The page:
The winners of the Bosch Technology Horizons Award 2010 have been announced at a prestigious event held at the Royal Academy of Engineering in London. The Bosch Technology Horizons Award is an easy-to-enter essay competition that is open to all young people aged 14 to 24. Now in its fifth year, the competition aims to raise the profile of engineering and technology among young people.
Entrants were asked to write a short essay in answer to the following question: Are engineering and technology essential for future development?
Speaking about this year's competition, President of Bosch in the UK, Peter Fouquet, said: "The Bosch Technology Horizons Award inspires young people to think about the influence they could have on engineering and technology and we, in turn, are also inspired by the content of the essays that are produced. Engineering and Technology play such a vital role in our world today, not least for the part they can play in protecting our environment and the people who live in it."
Winning the top prize of £700 for the 14-18 year-old age group, Caitlin Willis, from Chelmer Valley High School in Essex, said: "It feels amazing to have won and I would definitely recommend the competition to other students. I never really realised before the big part that engineering plays in our everyday lives. But now after researching it, it has made me think about how different life would be without it and it has also made me think about a job in engineering."
Taking the first place prize of £1000 for the 19-24 year-old age group, Thomas Dean, from Loughborough University, said: "The competition has made me seriously consider the role engineering has to play in the future, and I believe that the role is a vital one for the human race. The basic technology required to sustain the population and the planet for the future already exists today. It is the challenge for engineers to ensure that it is accessible to all and applied efficiently, providing the greatest benefit to civilisation."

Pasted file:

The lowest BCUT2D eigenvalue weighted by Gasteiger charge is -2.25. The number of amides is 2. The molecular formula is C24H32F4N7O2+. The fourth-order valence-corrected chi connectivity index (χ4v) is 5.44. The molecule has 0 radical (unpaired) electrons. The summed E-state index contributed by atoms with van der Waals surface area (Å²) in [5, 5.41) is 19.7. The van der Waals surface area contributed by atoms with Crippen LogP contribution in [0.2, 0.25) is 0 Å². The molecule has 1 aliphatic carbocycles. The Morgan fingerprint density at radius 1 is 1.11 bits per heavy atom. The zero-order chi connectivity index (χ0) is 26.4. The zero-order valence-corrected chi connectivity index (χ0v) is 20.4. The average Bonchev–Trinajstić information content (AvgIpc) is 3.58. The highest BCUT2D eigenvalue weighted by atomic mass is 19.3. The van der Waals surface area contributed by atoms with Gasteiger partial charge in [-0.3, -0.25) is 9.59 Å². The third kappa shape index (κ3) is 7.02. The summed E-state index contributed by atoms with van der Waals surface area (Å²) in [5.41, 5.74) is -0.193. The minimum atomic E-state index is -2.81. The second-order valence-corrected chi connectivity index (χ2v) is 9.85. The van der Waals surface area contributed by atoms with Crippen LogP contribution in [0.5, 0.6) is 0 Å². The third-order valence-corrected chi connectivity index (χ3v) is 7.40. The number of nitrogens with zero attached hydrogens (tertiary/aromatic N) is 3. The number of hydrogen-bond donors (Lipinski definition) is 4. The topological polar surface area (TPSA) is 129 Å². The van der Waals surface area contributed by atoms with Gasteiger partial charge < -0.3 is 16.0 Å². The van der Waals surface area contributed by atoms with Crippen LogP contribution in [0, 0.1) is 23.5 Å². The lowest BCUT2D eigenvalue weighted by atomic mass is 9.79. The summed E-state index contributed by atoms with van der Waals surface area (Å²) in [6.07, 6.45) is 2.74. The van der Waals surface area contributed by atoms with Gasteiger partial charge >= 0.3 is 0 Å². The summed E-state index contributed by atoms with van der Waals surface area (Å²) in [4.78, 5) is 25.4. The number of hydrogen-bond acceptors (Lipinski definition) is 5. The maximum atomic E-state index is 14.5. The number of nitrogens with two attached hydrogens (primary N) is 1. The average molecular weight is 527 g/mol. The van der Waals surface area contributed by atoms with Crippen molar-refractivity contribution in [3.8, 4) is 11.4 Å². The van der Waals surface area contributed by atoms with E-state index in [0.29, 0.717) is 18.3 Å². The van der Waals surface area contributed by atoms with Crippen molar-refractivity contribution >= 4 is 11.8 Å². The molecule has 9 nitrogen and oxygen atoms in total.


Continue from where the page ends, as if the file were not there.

The runner-up from the 14 to 18 year category received £300 and five 'highly commended' finalists were awarded £150 each. The runner-up of the second age group of 19 to 24 year-olds received £500 and the five highly commended finalists in that category received £250.
Bosch Technology Horizons Awards are supported by The Royal Academy of Engineering, an institution that brings together eminent engineers from all disciplines to promote excellence in the science, art and practice of engineering. Speaking about the 2010 competition Chief Executive of the Royal Academy of Engineering Philip Greenish said: "This is an inspiring and thought-provoking competition, and we were delighted to recognise the two winners at our recent Awards evening at Guildhall, where the contribution to engineering made by young people is particularly emphasised."
Hosting the award presentation was President of Young Engineers and former TV presenter, Kate Bellingham. Also present were Andrew Castle, Vice President for Bosch in the UK, and members of the judging panel, including last year's winner of the 19-24 year-old age group, Gavin Harper, Chief Executive of Engineers without Borders, Andrew Lamb, Editor of SecEd, Peter Henshaw, Communications Manager for the Royal Academy of Engineering, Claire McLoughlin, and Education Journalist, Steve McCormack.
The question for the 2010 competition will be announced shortly. More information can be found at www.bosch.co.uk/technologyhorizons/.